Although the Discussion Paper expands the types of effects to be assessed to include those pertinent to most of the five pillars of sustainability assessment, namely to positive and negative environmental, social, economic, and health effects, remarkably the Paper is silent on to what end these are assessed, except to say that project decisions must be in the “public interest” (at 13). The Discussion Paper does not mention “sustainability” at all, which is more than odd as moving from a significance based assessment to a sustainability assessment was core to the Expert Panel’s recommendations, and highly featured in the Panel process. As I mentioned in my post on the Expert Panel Report (at 4), the Panel received significant calls to adopt the sustainability approach including “more than 11,000 letters from supporters of the David Suzuki Foundation and more than 500 letters from supporters of the West Coast Environmental Law Association” (Expert Panel Report at 4.0).

The Discussion Paper does not speak to whether the determination of adverse environmental effects and their significance would be retained as the aim of assessment in new impact legislation. However, since the Paper enlarges the scope of impacts to be considered far beyond environmental impacts, presumably Government intends not to retain this explicit aim. Indeed, the specific mention of the public interest test to determine whether projects should proceed suggests that significance of effects will not be a specific factor in the determination. The question is, then, what will?

How Should the Assessment Figure into the Project Approval or Disapproval in the Decision-Making Process?

A fundamental question regarding environmental or more extensive impact assessment processes is: are the processes substantive, merely procedural hoops, or something in between? Legislated fully substantive processes would require specific responses given the results of the assessment. For example, a finding of significant adverse environmental effects that cannot be mitigated would require that a project not be approved. If processes are mere procedural hoops the legislation would provide little, if any, connection between the processes and the project decision at the end. For example, although legislation might require an impact assessment with respect to a project it would explicitly or implicitly give the decision maker discretion to approve or disapprove the project regardless of the results of the assessment.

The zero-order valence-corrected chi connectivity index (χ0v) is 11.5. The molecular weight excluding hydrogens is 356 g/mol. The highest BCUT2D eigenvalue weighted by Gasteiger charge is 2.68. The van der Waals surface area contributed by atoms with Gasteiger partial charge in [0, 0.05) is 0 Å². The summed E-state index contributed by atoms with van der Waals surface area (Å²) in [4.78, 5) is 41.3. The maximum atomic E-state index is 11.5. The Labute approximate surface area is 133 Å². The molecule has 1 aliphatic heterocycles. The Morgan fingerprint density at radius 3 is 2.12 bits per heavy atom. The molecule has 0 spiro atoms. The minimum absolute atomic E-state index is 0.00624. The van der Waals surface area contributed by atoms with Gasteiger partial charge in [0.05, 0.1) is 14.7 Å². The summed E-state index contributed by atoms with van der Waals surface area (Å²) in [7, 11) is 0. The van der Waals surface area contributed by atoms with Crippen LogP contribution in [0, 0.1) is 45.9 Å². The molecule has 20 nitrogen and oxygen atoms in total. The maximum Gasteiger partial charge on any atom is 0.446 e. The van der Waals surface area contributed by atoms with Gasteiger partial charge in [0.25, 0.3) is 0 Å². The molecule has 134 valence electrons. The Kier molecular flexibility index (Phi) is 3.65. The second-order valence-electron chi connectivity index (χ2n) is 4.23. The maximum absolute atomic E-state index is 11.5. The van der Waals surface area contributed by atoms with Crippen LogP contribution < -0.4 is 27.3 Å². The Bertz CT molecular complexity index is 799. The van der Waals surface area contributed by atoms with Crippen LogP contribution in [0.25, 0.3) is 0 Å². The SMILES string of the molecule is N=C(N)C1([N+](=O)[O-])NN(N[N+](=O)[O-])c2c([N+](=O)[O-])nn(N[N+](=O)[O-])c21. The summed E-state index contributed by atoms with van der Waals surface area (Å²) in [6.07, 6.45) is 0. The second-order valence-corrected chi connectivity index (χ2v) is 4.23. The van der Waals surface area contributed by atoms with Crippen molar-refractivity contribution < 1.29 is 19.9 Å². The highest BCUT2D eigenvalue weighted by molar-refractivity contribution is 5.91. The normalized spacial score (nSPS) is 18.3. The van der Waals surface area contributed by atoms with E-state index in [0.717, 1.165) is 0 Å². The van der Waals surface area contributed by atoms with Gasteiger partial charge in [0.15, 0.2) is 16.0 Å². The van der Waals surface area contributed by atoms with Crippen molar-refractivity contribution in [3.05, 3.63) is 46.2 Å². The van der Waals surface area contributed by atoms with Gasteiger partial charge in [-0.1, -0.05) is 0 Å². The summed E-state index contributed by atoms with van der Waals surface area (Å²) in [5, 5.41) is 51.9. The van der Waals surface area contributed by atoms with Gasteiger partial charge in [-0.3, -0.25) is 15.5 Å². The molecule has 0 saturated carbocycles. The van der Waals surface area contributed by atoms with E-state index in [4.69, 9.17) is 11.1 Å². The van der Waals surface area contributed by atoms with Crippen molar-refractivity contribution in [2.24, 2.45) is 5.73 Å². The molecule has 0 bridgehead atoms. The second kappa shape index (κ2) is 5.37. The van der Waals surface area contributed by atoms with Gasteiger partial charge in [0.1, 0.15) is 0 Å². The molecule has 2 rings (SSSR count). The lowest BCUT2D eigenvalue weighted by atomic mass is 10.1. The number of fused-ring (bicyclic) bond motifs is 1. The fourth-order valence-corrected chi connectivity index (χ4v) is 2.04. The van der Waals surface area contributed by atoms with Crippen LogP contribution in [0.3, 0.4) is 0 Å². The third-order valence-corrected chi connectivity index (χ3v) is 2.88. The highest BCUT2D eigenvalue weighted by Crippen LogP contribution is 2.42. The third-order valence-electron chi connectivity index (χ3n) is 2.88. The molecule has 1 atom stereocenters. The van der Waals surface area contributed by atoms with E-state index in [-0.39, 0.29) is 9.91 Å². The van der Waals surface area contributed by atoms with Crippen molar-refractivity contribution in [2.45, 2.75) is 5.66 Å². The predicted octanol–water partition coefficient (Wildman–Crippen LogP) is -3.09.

Neither CEAA 1992’s nor CEAA 2012’s impact assessment processes are fully substantive, but they are patently more than mere procedural hoops.  As mentioned, under both CEAA 1992 and CEAA 2012 the designated statutory delegate uses the assessment, in accordance with the purposes of the legislation, to decide whether or not the project is likely to cause significant adverse environmental effects, taking into account the implementation of mitigation measures (CEAA 1992 s 20, CEAA 2012 s 52).  If the statutory delegate deems that the project is unlikely to cause significant adverse environmental effects the delegate may permit it to proceed.  If there is a determination of significant adverse environmental effects the federal government may still permit the project to go ahead, but only if the designated statutory delegate, currently Cabinet, determines the effects can be justified in the circumstances (CEAA 2012 s 52, CEAA 1992 ss 20 and 37). The legislation does not require that reasons be given for such decision, which obviously detracts from the substantive-ness of the processes.

If followed, the Expert Panel recommendations would move impact assessment processes considerably farther in the substantive direction. The Panel recommends that where “it is determined that a project would contribute positively to sustainability” the project may be approved with any relevant conditions.  But where “it is determined that a project would not contribute positively to sustainability, this must result in a decision that the project not proceed, that no federal authority may make or take a decision that would allow the project to proceed in whole or in part, or both.” Decisions would be subject to an appeal to Cabinet, but Cabinet’s resulting decisions “should be evidence-based, supported by reasons related to the five pillars of sustainability, prompt and publicly available” (at